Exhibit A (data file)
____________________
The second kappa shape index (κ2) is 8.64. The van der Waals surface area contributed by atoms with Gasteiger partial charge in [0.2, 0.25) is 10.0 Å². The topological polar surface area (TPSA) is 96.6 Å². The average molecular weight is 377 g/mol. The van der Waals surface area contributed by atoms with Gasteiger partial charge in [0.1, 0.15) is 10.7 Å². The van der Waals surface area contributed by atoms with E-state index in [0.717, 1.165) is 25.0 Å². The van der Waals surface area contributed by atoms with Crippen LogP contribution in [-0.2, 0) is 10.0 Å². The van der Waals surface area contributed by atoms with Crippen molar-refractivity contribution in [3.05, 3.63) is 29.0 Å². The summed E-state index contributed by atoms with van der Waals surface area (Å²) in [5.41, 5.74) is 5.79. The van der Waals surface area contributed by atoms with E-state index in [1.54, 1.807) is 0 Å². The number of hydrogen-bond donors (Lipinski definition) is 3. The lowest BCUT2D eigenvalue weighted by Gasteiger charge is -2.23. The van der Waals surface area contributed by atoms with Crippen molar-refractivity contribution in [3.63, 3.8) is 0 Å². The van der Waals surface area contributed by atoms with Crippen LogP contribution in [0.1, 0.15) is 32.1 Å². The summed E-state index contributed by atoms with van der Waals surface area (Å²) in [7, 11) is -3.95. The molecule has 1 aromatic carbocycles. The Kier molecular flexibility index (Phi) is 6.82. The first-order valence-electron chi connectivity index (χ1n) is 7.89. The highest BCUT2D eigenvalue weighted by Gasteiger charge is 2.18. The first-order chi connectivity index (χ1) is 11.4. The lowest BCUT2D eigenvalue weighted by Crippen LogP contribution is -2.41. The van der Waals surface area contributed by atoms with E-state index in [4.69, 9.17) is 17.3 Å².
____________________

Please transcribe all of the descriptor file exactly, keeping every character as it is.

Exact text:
The second kappa shape index (κ2) is 8.64. The van der Waals surface area contributed by atoms with Gasteiger partial charge in [0.2, 0.25) is 10.0 Å². The topological polar surface area (TPSA) is 96.6 Å². The average molecular weight is 377 g/mol. The van der Waals surface area contributed by atoms with Gasteiger partial charge in [0.1, 0.15) is 10.7 Å². The van der Waals surface area contributed by atoms with E-state index in [0.717, 1.165) is 25.0 Å². The van der Waals surface area contributed by atoms with Crippen LogP contribution in [-0.2, 0) is 10.0 Å². The van der Waals surface area contributed by atoms with Crippen molar-refractivity contribution in [3.05, 3.63) is 29.0 Å². The summed E-state index contributed by atoms with van der Waals surface area (Å²) in [5.41, 5.74) is 5.79. The van der Waals surface area contributed by atoms with E-state index in [1.54, 1.807) is 0 Å². The number of hydrogen-bond donors (Lipinski definition) is 3. The lowest BCUT2D eigenvalue weighted by Gasteiger charge is -2.23. The van der Waals surface area contributed by atoms with Crippen molar-refractivity contribution in [3.63, 3.8) is 0 Å². The van der Waals surface area contributed by atoms with Crippen LogP contribution in [0.1, 0.15) is 32.1 Å². The summed E-state index contributed by atoms with van der Waals surface area (Å²) in [7, 11) is -3.95. The molecule has 1 aromatic carbocycles. The Kier molecular flexibility index (Phi) is 6.82. The first-order valence-electron chi connectivity index (χ1n) is 7.89. The highest BCUT2D eigenvalue weighted by Gasteiger charge is 2.18. The first-order chi connectivity index (χ1) is 11.4. The lowest BCUT2D eigenvalue weighted by Crippen LogP contribution is -2.41. The van der Waals surface area contributed by atoms with E-state index in [4.69, 9.17) is 17.3 Å².